Obama follows a long line of America's tradition-breaking elections when need is great and hope swells in the hearts of its citizens. From FDR bound to his wheel chair through JFK with his Catholicism, Obama's election brought down yet another political barrier; that of the candidate's race.
Without a doubt, much, much more is signaled with the election of the nation's first African-American president. Not only is Obama elected to office as a barrier-breaker candidate, he has been swept into office with a congress heavily weighted in favor of the Democratic Party. In the face of the rancorous discord of the past eight years, where greed and corruption grew to historical levels not seen in the lives of most Americans, the promise of national redemption looms large.
What has brought the American electorate to the realization that things must change?
Some would say that the national debt squandered on an unjustified pre-emptive war in Iraq played the most prominent role. Others would say that the power cliché that seized the government through surreptitious means, inclusive of disavowal of the elective choice of the voters by the supreme court in the election of 2000, brought about the people's response in this present election. Still others would point to the economy, along with the rampant greed and unethical actions practiced by high officials of giant corporations, banks and others as the force driving the present response of our people.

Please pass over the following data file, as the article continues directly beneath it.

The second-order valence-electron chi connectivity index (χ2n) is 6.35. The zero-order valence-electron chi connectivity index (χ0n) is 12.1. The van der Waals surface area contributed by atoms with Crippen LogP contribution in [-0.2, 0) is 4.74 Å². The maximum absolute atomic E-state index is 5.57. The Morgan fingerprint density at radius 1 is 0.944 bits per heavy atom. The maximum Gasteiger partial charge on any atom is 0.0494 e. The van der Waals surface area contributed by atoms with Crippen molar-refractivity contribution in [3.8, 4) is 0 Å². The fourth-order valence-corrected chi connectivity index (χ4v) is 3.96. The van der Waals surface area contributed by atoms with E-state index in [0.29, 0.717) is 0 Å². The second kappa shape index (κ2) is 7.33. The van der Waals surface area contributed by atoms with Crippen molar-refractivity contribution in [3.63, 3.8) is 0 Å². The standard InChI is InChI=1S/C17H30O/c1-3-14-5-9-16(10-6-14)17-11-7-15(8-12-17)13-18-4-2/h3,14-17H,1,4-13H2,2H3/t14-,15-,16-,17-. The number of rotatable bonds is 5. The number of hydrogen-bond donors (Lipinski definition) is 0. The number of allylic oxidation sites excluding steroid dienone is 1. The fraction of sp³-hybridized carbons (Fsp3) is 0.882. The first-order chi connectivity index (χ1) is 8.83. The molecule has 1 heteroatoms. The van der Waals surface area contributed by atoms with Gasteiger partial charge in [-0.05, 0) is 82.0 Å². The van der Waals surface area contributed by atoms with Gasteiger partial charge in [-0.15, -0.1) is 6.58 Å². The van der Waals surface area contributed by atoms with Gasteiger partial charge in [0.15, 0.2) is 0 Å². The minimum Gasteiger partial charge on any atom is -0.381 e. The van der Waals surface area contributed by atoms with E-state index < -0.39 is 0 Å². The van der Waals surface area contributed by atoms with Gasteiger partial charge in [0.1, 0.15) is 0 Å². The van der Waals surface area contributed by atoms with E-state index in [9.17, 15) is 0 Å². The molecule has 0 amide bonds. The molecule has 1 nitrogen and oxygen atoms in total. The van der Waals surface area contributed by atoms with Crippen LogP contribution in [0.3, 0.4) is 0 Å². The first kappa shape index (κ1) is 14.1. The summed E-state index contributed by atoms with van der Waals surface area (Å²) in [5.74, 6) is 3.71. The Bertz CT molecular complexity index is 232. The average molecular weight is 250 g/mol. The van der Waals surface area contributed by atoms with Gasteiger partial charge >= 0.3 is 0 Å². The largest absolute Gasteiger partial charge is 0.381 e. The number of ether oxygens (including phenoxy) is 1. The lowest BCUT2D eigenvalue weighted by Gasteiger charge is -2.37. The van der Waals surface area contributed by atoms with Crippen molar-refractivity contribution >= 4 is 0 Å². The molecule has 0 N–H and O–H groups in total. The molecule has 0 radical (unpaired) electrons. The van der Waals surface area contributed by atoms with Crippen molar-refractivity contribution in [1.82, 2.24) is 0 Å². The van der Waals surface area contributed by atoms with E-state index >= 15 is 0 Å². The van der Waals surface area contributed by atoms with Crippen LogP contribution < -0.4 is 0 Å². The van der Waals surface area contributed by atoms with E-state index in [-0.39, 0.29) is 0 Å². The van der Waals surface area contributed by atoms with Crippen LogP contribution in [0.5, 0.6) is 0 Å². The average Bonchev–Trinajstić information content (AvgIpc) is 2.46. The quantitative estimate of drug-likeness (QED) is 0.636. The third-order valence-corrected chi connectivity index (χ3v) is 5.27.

There can be no doubt that ALL these things combined to bring about the election victory of Obama and the democrats in 2008. It is just another stirring example of the power of democracy when the people are awakened from their normal state of apathy.
Now we go back to the promise of redemption for our nation and the world. What will it encompass? Elements include the acceptance by some of our citizenry that redemption mandates an admission, or confession if you please, that greed is bad; that the rights of the individual can only exist in a society where the road runs both ways—to have individual rights, all must accept, recognize and respect those rights for others. The narcissism of "rugged individualism" must yield to the ethical and rational directive that we are all in this boat together. That a world of finite resources in order to provide accommodation for all the people must be governed and administered for everyone in a spirit of cooperation. Competition to provide such cooperation is necessary, but competition to deny such an accommodation must be forgotten as we build a better future.
--Don W. Davis
--Nov 5, 2008